Empowering Women & Girls
Focusing on the furthest behind first, Aidlink targets some of the most isolated and marginalised communities in Africa, the nomadic pastoralist Masai and Turkana in Kenya and the Karamajong in Uganda, and focusses particularly on women and girls within these communities.
Within these patriarchal societies, women and girls have little or no agency over their lives and face many challenges and barriers to education including poverty, hunger, poor facilities and negative social practices such as child marriage and FGM (Female Genital Mutilation) among the Masai.
Aidlink is committed to working for gender equality. Empowering girls through education is a vital tool in the fight against poverty. Educated women are healthier, have fewer children and earn more money to provide for themselves and their families.
“To educate girls is to reduce poverty” -Kofi Annan
Our work focuses on making school more accessible for girls by:
- Providing access to clean, safe water so girls can be in the classroom learning instead of walking for hours to collect water for themselves and their families
- Providing sanitation facilities in schools that include changing rooms so that girls can wash and change during menstruation in comfort and no longer have to miss class (up to 1 week of school per month!) due to a lack of privacy
- Training students, teachers and communities on child rights, sharing the benefits of education and the dangers and disadvantages of Gender Based Violence (GBV) such as FGM and child marriage
We know that this approach works. We have seen a 27% reduction in absenteeism among girls and a 46% increase in the number of girls completing school in our target schools in Kajiado County, Kenya and we can see that attitudes towards education and girls’ rights are changing in the communities we work with.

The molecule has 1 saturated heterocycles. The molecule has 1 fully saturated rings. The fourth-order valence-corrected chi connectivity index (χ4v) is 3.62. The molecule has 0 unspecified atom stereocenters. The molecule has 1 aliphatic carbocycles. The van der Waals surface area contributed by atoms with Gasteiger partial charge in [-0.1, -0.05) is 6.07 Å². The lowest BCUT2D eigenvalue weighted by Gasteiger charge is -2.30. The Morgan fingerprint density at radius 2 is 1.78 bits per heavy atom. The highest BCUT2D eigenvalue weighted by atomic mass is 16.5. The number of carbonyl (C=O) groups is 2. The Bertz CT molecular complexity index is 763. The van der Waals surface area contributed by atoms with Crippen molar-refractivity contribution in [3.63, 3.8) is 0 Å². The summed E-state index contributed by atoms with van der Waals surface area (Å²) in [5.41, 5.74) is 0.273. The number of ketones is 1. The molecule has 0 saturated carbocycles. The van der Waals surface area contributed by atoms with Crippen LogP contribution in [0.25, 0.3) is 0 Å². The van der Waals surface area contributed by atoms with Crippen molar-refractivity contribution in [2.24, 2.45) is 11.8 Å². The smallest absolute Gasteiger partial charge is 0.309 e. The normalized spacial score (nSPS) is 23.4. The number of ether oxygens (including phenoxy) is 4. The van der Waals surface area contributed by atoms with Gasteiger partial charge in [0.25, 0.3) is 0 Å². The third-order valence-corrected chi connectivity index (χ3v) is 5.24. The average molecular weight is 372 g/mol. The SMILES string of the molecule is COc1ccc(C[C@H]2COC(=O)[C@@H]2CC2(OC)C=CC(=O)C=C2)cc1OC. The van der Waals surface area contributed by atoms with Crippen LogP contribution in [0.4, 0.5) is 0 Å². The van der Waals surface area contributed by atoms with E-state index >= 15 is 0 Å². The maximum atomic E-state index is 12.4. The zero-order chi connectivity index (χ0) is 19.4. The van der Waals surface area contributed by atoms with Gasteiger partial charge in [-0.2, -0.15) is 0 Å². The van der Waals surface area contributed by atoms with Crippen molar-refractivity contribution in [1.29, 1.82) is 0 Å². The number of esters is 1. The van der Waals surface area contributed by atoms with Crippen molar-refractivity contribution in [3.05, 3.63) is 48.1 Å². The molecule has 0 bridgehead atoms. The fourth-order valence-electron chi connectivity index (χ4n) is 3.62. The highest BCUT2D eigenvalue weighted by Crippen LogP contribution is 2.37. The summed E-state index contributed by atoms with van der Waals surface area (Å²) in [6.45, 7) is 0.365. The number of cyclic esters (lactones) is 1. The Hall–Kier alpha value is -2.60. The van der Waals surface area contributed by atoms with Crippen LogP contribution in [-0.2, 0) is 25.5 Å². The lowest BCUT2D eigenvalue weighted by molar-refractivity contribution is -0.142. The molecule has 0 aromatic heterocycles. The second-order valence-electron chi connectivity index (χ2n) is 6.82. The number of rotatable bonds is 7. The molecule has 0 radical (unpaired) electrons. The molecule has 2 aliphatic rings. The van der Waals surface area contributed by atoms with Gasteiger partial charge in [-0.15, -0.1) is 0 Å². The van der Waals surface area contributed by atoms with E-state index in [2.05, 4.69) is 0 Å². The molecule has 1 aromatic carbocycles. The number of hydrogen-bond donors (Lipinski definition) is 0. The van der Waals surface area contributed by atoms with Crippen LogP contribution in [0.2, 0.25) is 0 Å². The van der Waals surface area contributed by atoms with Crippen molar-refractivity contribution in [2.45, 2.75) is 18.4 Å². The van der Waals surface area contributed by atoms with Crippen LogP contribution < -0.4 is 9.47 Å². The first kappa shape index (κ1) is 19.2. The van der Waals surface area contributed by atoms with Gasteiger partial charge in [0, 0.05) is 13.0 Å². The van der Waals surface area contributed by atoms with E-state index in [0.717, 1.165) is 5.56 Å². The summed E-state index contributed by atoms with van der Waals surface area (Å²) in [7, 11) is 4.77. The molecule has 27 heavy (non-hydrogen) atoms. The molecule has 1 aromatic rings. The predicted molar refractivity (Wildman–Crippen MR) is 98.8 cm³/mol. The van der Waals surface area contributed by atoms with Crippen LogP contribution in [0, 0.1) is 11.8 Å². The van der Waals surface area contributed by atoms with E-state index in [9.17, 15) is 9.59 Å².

Maparasha Parent’s Association: Making School Healthier, Happier, Safer Place
From the age of puberty Masai girls are often subject to harmful social practices such as FGM and child marriage. These are breaches of local laws and human rights, a hazard to their health and often a signifier of the end of their education.
Aidlink, together with our partners the Girl Child Network, have been working with Masai communities for over ten years to make education a reality for Masai girls and to bring an end to FGM and child marriage.
The Maparasha Parents’ Association, trained by Aidlink and GCN, are now at the forefront of the fight against FGM and child marriage. They are providing leadership in changing attitudes from within their community and showing courage as they report cases to the authorities of what used to be celebrated cultural rites of passage.
While we are seeing some progress in changing attitudes towards FGM, we have concerns that this form of GBV is being pushed behind closed doors. We take little consolation in the fact that girls who have been subjected to FGM are now allowed to return to school and marriage is postponed to later in life.
There is still a long way to go in the fight for gender equality and upholding the rights of women and girls. Aidlink places education, both in school and within communities, at the centre of this change.
Kabulokor’s Community Conversations: Talking for Change
Kabulokor is a small village in Loima sub-County, Turkana. Despite school being free, less than a third of the children in the village attend.
Johanna Loyok explains: ‘For most people here, education isn’t a priority. The favourite boy always minds the animals, while girls are expected to look after the family, doing domestic chores until they can be married off in exchange for more goats, camels and cows’.
Recently trained by Aidlink and our local partner the Girl Child Network, Johanna holds monthly ‘conversation’ meetings where he brings the community together to discuss child rights, education, and the community’s role in ensuring that every child attends school. The community has begun working together to report cases of child marriage, sexual assault, and child labour to the authorities, and “out-of-school” children are identified with a committee established to carry out household visits in order to ensure that every child is enrolled in school.
‘Little by little, the community’s attitude towards education is changing’ says Johanna, ‘especially for girls and children with disabilities. It may not happen overnight, but I believe community conversations are a vital tool to achieve gender equity in education and empower the community to seek change’.